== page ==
When We Were Nearly Young by Mavis Gallant, 1960
The magic trick:
Mixing remarkable self-awareness with remarkable lack of awareness
There is a wonderful song you may know. It’s called “Common People.” It’s by the band Pulp. It came out in 1995, and features the lyrics of Jarvis Cocker utterly eviscerating the bourgeois art kids “slumming it” in the rougher margins of London’s mid-90s BritPop scene. As a song, it is absolutely definitive of its era. It also, quite accidently, serves as a nice introduction to “When We Were Nearly Young,” Mavis Gallant’s story about a 20-something woman slumming it in 1950s Spain in order to “find herself.”
As Jarvis sings: “Cos everybody hates a tourist..” and I could find little to like about the protagonist of this story, who was apparently drawn pretty directly from Gallant’s own experiences in Spain as a 20-something “tourist.”
That’s all right, though. My distaste does not matter. It’s a very interesting story in its push and pull between self-awareness and self-absorption. The narrator is writing about her time in Spain in the past tense. She describes the situation with total awareness, perfect clarity. She knows she was never truly one of the people there. Her Spanish friends are stuck forever with their poverty and limitations. She is really only visiting – in every sense of the word. She knows that. Her situation is only temporary. But so too – we see from her narration now looking back – was her blindspot. And that’s quite a trick on Gallant’s part.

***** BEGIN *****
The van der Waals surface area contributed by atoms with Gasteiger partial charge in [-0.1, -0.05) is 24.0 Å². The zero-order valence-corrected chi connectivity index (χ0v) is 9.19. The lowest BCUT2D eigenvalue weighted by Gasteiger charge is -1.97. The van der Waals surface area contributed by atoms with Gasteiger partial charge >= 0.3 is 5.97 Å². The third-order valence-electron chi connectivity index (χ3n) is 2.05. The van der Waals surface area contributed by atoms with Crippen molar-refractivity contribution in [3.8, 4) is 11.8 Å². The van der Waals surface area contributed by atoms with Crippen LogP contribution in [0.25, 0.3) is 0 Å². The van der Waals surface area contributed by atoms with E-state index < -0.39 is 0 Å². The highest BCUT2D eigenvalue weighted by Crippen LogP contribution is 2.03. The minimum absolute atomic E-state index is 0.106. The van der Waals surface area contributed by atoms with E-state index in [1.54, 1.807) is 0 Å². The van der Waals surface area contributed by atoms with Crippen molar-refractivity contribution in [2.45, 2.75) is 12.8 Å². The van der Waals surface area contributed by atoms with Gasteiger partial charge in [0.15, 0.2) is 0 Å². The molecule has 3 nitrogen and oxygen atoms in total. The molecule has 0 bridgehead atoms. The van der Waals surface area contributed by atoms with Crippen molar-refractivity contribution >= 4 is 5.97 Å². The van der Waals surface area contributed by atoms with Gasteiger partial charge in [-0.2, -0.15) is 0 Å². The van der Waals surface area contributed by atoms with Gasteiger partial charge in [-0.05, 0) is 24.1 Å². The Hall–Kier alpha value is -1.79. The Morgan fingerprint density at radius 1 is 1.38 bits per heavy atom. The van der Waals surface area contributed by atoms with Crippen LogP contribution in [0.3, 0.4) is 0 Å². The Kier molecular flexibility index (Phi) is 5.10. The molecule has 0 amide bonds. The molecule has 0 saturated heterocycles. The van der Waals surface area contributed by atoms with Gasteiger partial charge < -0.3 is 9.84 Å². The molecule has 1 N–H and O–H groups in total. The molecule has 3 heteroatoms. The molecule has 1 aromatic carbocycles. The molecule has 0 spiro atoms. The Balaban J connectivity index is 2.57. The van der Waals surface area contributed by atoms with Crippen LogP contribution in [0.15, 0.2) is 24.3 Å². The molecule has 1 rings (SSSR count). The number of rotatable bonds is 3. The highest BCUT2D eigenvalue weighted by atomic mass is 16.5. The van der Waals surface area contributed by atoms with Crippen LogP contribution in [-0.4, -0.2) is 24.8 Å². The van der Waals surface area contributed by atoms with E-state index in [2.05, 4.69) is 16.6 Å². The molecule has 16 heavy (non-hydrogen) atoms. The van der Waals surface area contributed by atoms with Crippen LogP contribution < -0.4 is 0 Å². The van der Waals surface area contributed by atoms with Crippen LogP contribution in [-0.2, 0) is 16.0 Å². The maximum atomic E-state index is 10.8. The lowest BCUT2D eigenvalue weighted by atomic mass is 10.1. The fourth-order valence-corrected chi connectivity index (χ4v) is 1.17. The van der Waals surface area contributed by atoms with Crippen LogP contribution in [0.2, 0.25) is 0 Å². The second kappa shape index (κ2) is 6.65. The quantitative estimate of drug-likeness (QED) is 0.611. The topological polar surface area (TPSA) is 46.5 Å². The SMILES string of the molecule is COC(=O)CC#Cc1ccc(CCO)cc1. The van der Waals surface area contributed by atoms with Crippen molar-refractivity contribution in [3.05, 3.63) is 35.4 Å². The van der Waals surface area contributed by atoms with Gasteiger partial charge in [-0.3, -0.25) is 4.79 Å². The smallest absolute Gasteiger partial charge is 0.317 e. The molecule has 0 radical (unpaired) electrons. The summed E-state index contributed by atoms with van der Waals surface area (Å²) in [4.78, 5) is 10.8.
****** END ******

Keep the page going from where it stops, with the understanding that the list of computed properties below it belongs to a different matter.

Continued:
I see Pilar sitting in an armchair being elegant, and the boys standing or lounging against a mantelpiece. I say boys because I never thought of them as men. I am by the window with my back turned. I disapprove and it shows. I feel like a prig. I tip the painted blind just to see the street and be reassured by a tram going by. It is the 20th century.